No proven benefit of detection of human papillomavirus alone compared with the conventional Pap smear
Under the aegis of the French Society of Clinical Cytology, physicians at the Institut Curie have evaluated the relevance of the papillomavirus detection test, Hybrid Capture‚ II, in screening for cervical cancer, the second most common cancer in women worldwide. They have shown that this test cannot replace cytological analysis of the cervical smear.
For the first time a learned society, the French Society of Clinical Cytology, has organized a multicenter, national study in general practice. Cervical cancer screening is one of 70 priority measures in France’s Cancer Plan, and an important goal is to establish a test that combines reliability, feasibility and affordability. This work was published in the October 2003 issue of the American Journal of Clinical Pathology.
Catherine Goupillon | Institut Curie
Spanish scientists create a 3-D bioprinter to print human skin
24.01.2017 | Carlos III University of Madrid
Tracking movement of immune cells identifies key first steps in inflammatory arthritis
23.01.2017 | Massachusetts General Hospital
A Swedish-German team of researchers has cleared up a key process for the artificial production of silk. With the help of the intense X-rays from DESY's...
For the first time ever, a cloud of ultra-cold atoms has been successfully created in space on board of a sounding rocket. The MAIUS mission demonstrates that quantum optical sensors can be operated even in harsh environments like space – a prerequi-site for finding answers to the most challenging questions of fundamental physics and an important innovation driver for everyday applications.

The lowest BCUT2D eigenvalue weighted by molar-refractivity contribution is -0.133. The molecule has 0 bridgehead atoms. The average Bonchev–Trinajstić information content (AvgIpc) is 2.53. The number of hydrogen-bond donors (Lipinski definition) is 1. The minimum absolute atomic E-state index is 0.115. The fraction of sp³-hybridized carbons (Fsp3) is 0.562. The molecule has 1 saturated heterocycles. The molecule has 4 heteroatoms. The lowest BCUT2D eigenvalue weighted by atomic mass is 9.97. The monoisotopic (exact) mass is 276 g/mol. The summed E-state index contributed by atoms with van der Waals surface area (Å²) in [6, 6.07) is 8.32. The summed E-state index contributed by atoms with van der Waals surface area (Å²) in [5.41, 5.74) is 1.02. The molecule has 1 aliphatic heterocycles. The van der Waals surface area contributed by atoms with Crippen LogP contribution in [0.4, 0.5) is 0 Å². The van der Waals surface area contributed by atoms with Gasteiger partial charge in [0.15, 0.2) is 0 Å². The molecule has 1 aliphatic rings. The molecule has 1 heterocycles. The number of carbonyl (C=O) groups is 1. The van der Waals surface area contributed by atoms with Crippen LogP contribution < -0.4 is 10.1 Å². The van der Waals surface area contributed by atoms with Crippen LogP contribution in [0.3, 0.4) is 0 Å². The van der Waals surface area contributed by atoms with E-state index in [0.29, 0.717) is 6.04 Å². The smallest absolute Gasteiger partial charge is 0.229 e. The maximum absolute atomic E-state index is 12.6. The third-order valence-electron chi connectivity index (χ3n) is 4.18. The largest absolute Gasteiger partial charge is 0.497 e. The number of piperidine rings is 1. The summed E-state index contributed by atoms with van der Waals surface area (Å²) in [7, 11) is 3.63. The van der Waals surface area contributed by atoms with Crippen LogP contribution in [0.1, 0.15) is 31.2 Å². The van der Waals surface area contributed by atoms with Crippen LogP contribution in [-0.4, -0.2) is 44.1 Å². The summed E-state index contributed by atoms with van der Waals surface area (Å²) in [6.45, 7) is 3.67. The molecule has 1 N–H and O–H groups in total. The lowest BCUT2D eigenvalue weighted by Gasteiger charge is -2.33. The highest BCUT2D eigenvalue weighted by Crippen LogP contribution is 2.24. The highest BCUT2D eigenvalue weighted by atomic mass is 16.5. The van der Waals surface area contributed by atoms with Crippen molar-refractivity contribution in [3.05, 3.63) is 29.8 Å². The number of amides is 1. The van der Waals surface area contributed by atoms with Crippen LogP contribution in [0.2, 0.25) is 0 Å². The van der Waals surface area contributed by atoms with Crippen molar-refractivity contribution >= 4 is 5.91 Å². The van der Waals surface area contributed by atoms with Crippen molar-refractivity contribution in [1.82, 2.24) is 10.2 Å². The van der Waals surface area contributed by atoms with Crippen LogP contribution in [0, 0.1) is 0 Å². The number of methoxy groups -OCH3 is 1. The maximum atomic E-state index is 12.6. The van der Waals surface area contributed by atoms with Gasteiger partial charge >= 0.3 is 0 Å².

According to Albert Einstein's Equivalence Principle, all bodies are accelerated at the same rate by the Earth's gravity, regardless of their properties. This...
An important step towards a completely new experimental access to quantum physics has been made at University of Konstanz. The team of scientists headed by...
Yersiniae cause severe intestinal infections. Studies using Yersinia pseudotuberculosis as a model organism aim to elucidate the infection mechanisms of these...
Researchers from the University of Hamburg in Germany, in collaboration with colleagues from the University of Aarhus in Denmark, have synthesized a new superconducting material by growing a few layers of an antiferromagnetic transition-metal chalcogenide on a bismuth-based topological insulator, both being non-superconducting materials.
While superconductivity and magnetism are generally believed to be mutually exclusive, surprisingly, in this new material, superconducting correlations...
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